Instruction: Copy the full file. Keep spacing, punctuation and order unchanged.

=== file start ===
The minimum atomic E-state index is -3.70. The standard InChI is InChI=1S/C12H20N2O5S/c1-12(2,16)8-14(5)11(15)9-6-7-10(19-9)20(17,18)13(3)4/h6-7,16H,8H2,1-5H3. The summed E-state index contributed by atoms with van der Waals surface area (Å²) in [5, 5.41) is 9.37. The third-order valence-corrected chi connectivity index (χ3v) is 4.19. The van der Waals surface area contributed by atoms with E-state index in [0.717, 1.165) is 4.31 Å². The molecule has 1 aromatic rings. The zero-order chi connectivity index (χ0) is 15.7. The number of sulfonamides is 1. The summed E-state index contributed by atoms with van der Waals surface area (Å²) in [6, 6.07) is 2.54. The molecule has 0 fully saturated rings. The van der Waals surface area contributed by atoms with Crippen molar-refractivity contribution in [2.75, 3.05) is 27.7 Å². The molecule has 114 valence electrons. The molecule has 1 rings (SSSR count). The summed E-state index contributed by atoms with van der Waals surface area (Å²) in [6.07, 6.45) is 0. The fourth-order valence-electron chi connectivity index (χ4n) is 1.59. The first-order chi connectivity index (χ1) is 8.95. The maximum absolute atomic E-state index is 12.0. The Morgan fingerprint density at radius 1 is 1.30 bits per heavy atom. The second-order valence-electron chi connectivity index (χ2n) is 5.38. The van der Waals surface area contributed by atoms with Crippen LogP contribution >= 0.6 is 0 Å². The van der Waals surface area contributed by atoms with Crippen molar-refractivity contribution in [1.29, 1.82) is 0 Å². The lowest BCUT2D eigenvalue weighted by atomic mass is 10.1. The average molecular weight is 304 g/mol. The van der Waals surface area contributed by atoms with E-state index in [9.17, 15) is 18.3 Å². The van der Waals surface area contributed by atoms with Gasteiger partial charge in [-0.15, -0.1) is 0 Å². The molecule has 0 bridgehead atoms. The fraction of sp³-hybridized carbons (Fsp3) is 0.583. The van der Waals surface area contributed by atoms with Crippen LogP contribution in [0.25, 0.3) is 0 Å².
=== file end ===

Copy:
The minimum atomic E-state index is -3.70. The standard InChI is InChI=1S/C12H20N2O5S/c1-12(2,16)8-14(5)11(15)9-6-7-10(19-9)20(17,18)13(3)4/h6-7,16H,8H2,1-5H3. The summed E-state index contributed by atoms with van der Waals surface area (Å²) in [5, 5.41) is 9.37. The third-order valence-corrected chi connectivity index (χ3v) is 4.19. The van der Waals surface area contributed by atoms with E-state index in [0.717, 1.165) is 4.31 Å². The molecule has 1 aromatic rings. The zero-order chi connectivity index (χ0) is 15.7. The number of sulfonamides is 1. The summed E-state index contributed by atoms with van der Waals surface area (Å²) in [6, 6.07) is 2.54. The molecule has 0 fully saturated rings. The van der Waals surface area contributed by atoms with Crippen molar-refractivity contribution in [2.75, 3.05) is 27.7 Å². The molecule has 114 valence electrons. The molecule has 1 rings (SSSR count). The summed E-state index contributed by atoms with van der Waals surface area (Å²) in [6.07, 6.45) is 0. The fourth-order valence-electron chi connectivity index (χ4n) is 1.59. The first-order chi connectivity index (χ1) is 8.95. The maximum absolute atomic E-state index is 12.0. The Morgan fingerprint density at radius 1 is 1.30 bits per heavy atom. The second-order valence-electron chi connectivity index (χ2n) is 5.38. The van der Waals surface area contributed by atoms with Crippen LogP contribution >= 0.6 is 0 Å². The van der Waals surface area contributed by atoms with Crippen molar-refractivity contribution in [1.29, 1.82) is 0 Å². The lowest BCUT2D eigenvalue weighted by atomic mass is 10.1. The average molecular weight is 304 g/mol. The van der Waals surface area contributed by atoms with E-state index in [9.17, 15) is 18.3 Å². The van der Waals surface area contributed by atoms with Gasteiger partial charge in [-0.15, -0.1) is 0 Å². The molecule has 0 bridgehead atoms. The fraction of sp³-hybridized carbons (Fsp3) is 0.583. The van der Waals surface area contributed by atoms with Crippen LogP contribution in [0.25, 0.3) is 0 Å².